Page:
Monday, September 26, 2011

Dream Sabbath

While leading the rebuilding of our beloved Woodlawn Church in Birmingham, The Reverend Matt Lacey has also led a revitalization of our Conference mission work, a vibrant tradition of the North Alabama Conference. I have marveled at all of the ways Matt, a true missionary among us, has led us. Grateful for Matt’s work in immigration ministry, I asked him to be our representative in the work of Dream Sabbath. Here is how your congregation can be part of this ministry this October.

Imagine the future of children in the United States being taken away, often through no decision of their own. Being stripped all their hard work, education, friends, and dreams, often through a decision that someone else made when they were too young to understand. This is the story of many children in this country who are undocumented.

The United Methodist Church is part of the Interfaith Immigration Coalition, a group of more than thirty national organizations representing Jewish, Protestant, Catholic, and Islamic faith communities. The Coalition is sponsoring Dream Sabbath, an opportunity for people of faith around the country to express support for the thousands of young people who were brought to this country as infants or children and who, though not documented residents, have nevertheless worked hard to succeed in school and to be good citizens of their communities.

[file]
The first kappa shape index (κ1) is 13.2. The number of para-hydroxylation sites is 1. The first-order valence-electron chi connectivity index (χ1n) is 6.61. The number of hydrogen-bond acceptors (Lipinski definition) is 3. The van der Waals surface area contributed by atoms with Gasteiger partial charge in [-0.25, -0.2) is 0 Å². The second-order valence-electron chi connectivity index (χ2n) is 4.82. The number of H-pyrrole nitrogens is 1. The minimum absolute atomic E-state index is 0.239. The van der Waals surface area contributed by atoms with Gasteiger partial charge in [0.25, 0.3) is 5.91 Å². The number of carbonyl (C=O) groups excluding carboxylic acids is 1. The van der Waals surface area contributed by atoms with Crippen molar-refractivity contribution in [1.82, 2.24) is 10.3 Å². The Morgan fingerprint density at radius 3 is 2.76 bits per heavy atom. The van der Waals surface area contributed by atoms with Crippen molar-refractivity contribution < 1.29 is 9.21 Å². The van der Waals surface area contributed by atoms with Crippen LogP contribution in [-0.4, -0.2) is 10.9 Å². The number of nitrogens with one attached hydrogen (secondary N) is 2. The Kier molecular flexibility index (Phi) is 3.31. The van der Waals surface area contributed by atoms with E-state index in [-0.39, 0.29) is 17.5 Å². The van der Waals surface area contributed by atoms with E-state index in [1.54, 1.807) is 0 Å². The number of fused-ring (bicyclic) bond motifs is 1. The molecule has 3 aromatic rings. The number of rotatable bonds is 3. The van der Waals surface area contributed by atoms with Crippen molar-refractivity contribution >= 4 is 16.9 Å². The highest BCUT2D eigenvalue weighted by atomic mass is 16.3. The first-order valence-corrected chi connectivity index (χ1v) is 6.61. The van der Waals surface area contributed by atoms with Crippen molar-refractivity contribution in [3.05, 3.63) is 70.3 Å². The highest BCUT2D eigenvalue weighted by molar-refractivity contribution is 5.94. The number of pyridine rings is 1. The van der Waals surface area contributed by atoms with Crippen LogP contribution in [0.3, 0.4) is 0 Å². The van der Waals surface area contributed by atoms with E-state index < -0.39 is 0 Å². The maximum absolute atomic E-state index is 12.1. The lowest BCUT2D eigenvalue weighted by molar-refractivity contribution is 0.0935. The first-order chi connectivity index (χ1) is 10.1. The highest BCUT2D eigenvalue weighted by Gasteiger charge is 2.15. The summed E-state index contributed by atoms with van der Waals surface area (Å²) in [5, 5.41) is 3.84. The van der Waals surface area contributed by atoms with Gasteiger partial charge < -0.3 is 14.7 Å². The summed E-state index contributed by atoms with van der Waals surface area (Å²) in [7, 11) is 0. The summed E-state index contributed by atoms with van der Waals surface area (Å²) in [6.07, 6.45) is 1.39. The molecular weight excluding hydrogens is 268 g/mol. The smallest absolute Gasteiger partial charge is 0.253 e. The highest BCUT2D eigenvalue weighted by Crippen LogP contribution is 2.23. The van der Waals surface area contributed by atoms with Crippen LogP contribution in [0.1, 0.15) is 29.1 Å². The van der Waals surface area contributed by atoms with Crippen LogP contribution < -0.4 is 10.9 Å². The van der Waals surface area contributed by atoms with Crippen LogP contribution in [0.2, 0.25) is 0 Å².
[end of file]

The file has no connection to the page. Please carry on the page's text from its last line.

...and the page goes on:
The Dream Act is a proposed federal law that would make it possible for these young people to earn legal status if they complete high school or get a GED and then enroll in college or university or serve in our Armed Forces. You may have seen some of these young people, known as the Dreamers, when they held peaceful vigil outside the federal courthouse here in Birmingham and attended the August 24 hearing on the bishops’ challenge to Alabama’s new immigration law, HB 56. They are an impressive group of teenagers who are taking a risk by speaking out publicly and telling their stories, stories that sound very much like those of any teenager raised to believe in “the American Dream.”

However your congregation may feel about Alabama’s new law or about our immigration laws generally, Dream Sabbath is an opportunity for us to share in prayer and worship what it means to respond to these young people through our faith.